Don’t Count the KPA Out!

Printer-friendly version

Andy Jackson highlights two contingencies the Brilliant Comrade, Kim Jong-un, needs to consider, the second of which involves sibling rivalry in the dim reaches of the Kim clan. But, I do have to point out a third prospect.

There are at least two points in the first few years after Kim Jong-il dies that could lead to instability.

The first is early on, before when various groups compete to be the power behind the throne. The various factions, including the military, party officials and members of the extended Kim clan attempt to flatter, cajol or force their way into the successor’s inner sanctum in a bid to become puppet masters to an isolated monarch. That would be especially tempting for female members of the Kim clan, more distant relatives or in-laws.

Such maneuvers may be especially tempting for Kim Seol-song, Kim Jong-il’s only daughter and a product of his only official marriage. By the accounts available, she is better suited for the top spot than any of her half-brothers but lacks the proper genitalia for the job. However, things can progress very quickly from the odd car crash to tanks in the street. That realization will likely mute the chances of one side openly attempting a coup.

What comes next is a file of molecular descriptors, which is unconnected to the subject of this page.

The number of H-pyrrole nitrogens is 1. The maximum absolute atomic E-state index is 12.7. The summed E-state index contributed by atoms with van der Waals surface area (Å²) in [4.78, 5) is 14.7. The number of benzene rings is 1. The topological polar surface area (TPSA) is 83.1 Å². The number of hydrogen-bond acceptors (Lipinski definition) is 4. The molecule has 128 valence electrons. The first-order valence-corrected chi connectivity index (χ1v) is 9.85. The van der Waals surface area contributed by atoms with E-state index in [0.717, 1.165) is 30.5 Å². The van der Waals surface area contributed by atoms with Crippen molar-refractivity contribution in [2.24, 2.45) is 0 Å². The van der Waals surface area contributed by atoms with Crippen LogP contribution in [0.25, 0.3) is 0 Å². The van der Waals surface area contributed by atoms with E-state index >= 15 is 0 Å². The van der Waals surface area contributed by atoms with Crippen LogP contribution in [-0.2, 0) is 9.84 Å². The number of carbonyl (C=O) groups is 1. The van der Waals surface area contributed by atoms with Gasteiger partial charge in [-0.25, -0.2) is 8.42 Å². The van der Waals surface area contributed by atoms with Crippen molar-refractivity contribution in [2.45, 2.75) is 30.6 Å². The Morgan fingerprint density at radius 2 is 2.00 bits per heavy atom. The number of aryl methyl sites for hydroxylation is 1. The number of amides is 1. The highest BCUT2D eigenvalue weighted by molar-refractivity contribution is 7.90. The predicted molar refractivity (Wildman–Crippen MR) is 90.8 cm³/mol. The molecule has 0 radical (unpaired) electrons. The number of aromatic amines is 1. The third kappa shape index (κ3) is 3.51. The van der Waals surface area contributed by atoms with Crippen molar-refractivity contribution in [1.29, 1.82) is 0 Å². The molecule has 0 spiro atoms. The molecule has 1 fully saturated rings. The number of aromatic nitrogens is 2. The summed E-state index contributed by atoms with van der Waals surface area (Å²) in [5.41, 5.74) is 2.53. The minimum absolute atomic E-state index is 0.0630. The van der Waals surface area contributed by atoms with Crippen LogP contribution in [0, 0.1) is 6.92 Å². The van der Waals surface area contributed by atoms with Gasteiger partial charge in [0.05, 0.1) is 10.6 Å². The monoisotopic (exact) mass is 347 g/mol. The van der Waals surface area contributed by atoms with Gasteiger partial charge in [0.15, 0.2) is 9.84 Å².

The second period of potential instability is once one of the competing factions gains ascendancy or the successor secures a strong enough position that he can assert unilateral control over the system. Those on the inside in Pyongyang know that Kim Il-sung’s cult of personality only fully emerged afterhe had successively purged the “South Korean,” “Chinese guerrilla” and “Soviet” factions from the North Korean power structure. Fearing such a fate, any prominent faction finding itself losing its position may be tempted to “widen the loop” by launching a preemptive coup attempt.

I have to bring up the possibility of a coup. Ever since the 90s, when Ninth Corps took a messy stab at Pyongyang and got itself abolished for its failure, I’ve waited for another coup attempt. Perhaps, the Kim clan has bought loyalty sufficiently. I don’t believe the Korean People’s Army is scared. And, that’s where Seoul comes in. An alliance between the National Intelligence Services and a pro-unification North Korean corps commander would be a game-changer.

Still, I’d be impressed with a Korean ajumma wielding power in Pyongyang. Watch out, bro!

Powered by ScribeFire.


Filed under: Korea, Military Tagged: dprk, kim jong il, kim jong un, north korea, rok

 

Koreabridge - RSS Feeds 
Features @koreabridge     Blogs  @koreablogs
Jobs @koreabridgejobs  Classifieds @kb_classifieds

Koreabridge - Facebook Group